What Boris Johnson's plan to prorogue parliament really means

The government's gambit changes less than they want people to think.

NS

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Has Boris Johnson found a way to stop parliament from preventing the United Kingdom leaving the European Union without a deal?

The government will seek to extend the conference recess – the period in which parliament does not sit in order to hold the Labour and Conservative Party conferences – to 14 October, in a bid to leave MPs with just the time between 2 September to the 11, and from 14 October to 31 October, to legislate to prevent no deal.

It would sidestep the statutory obligations placed on the government in July. But look closer and the move isn’t as significant or as game-changing as it looks. Parliament’s opponents of no deal already don’t have very much time left to legislate to prevent no deal. That’s why one of the things that opposition leaders agreed to at yesterday’s meeting on ways to stop no deal was that they must seek to cancel the conference recess.

Frankly, as far as the government’s commitment to no deal is concerned, this row is pretty pointless: if there is a majority for the scale of legislative action to stop no deal, there is a majority for the considerably less controversial move to truncate the conference recess in order to pursue that legislative action. If the government can do this, they don’t really need to.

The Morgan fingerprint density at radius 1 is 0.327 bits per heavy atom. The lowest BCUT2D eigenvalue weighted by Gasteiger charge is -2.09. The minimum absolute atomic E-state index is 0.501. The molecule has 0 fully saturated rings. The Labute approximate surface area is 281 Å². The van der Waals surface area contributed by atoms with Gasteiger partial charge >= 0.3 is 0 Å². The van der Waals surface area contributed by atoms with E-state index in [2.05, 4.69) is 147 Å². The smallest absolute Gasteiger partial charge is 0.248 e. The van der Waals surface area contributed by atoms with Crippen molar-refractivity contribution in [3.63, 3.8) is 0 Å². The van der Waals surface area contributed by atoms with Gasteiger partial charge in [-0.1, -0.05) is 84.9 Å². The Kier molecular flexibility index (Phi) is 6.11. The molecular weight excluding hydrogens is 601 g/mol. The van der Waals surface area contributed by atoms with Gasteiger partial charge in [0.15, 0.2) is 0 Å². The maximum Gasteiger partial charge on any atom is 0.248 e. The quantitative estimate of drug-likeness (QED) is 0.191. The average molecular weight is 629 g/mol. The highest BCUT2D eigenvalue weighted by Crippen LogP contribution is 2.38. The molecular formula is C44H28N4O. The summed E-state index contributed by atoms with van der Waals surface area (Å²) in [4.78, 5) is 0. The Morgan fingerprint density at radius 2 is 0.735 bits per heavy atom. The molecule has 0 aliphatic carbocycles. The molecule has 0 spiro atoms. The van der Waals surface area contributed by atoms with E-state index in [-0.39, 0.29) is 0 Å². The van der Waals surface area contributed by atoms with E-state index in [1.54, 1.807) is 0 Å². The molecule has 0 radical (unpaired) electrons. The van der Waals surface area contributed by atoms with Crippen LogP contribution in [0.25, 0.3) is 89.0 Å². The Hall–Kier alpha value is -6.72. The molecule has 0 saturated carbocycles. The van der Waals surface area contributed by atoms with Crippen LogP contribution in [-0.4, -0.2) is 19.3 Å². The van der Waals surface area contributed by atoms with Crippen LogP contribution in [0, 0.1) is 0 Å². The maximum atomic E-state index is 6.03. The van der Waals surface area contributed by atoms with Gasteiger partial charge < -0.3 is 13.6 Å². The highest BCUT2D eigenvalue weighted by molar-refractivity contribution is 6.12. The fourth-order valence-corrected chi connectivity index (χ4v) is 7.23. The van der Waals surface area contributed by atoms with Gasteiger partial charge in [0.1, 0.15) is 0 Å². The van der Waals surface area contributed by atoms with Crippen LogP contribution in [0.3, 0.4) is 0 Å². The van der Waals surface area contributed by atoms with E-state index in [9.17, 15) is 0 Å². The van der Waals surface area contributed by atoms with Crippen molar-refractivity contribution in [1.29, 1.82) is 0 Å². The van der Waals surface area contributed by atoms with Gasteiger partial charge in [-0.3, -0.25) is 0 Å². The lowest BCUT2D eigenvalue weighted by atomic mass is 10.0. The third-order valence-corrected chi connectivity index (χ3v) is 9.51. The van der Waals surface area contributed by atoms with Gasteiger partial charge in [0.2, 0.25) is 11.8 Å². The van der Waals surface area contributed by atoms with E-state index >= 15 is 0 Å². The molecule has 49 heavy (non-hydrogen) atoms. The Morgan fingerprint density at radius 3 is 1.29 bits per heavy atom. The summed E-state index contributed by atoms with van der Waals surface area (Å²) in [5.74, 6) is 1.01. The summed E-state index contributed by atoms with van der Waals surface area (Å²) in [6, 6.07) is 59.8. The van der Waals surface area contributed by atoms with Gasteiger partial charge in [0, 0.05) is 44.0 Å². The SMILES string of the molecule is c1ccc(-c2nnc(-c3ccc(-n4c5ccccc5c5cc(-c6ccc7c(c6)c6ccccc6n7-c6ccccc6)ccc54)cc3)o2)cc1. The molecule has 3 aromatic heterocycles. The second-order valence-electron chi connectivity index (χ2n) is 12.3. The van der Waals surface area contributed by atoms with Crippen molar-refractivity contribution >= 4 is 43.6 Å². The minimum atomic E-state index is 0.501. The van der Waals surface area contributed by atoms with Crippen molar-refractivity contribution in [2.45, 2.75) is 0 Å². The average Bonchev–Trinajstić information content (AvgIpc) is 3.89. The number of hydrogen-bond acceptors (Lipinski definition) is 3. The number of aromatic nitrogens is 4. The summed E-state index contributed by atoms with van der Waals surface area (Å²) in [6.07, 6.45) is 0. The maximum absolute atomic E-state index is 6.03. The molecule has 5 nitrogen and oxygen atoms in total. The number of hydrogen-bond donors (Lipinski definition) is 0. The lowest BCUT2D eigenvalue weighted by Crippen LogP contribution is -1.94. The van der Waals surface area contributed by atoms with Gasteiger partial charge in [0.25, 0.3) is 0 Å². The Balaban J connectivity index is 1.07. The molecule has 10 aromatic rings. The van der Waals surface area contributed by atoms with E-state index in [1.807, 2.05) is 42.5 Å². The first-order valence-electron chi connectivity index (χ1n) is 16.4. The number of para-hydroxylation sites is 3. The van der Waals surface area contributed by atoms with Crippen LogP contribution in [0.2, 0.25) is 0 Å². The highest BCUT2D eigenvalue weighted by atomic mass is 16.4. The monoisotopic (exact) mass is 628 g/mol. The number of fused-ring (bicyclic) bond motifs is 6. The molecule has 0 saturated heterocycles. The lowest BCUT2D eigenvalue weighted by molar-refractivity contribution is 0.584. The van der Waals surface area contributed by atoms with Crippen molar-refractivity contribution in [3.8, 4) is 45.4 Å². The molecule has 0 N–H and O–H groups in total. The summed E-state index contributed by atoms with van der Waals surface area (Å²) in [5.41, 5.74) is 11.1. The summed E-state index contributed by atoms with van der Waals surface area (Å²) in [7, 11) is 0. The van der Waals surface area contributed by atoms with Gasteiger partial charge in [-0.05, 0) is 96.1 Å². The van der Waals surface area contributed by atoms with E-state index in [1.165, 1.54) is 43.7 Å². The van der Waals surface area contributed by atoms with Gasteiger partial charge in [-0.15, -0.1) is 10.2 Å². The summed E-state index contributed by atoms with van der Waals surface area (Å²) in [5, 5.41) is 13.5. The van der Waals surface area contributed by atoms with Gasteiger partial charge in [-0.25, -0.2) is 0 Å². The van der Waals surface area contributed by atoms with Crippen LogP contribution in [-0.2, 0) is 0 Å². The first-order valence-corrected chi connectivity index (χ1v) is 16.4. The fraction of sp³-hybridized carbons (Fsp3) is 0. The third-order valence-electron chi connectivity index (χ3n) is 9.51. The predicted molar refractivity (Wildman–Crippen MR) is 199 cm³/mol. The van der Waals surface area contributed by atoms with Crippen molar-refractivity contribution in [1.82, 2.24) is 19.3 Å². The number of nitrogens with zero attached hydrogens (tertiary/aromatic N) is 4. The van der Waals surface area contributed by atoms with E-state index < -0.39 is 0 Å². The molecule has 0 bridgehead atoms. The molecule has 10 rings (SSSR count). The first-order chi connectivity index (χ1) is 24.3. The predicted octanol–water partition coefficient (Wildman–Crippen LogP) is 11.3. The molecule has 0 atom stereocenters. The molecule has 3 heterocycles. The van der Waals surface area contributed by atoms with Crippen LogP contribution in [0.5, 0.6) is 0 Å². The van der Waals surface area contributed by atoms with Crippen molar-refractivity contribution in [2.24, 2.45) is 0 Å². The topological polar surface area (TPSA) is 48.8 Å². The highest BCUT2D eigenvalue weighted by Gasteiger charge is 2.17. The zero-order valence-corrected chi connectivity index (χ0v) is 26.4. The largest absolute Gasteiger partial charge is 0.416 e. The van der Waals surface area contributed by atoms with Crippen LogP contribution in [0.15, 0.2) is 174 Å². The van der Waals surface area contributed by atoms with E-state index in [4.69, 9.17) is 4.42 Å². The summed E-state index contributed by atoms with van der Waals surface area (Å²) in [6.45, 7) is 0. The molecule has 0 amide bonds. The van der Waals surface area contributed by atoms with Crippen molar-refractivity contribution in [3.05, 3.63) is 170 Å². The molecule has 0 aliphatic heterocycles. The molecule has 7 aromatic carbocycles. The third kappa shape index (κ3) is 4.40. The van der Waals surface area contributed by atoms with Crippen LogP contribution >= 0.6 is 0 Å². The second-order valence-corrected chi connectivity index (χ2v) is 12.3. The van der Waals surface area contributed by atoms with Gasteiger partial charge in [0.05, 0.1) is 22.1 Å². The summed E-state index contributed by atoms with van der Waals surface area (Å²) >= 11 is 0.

But what it does do is it sets up a showdown in parliament next week that would give Johnson the pretext to stand outside Downing Street, decry the bad behaviour of MPs and go to the country on a “don’t let politicians steal Brexit” ticket before 31 October – which increasingly looks like the government’s real first preference, rather than pursuing a no-deal Brexit with such a fragile parliamentary majority.

Stephen Bush is political editor of the New Statesman. His daily briefing, Morning Call, provides a quick and essential guide to domestic and global politics.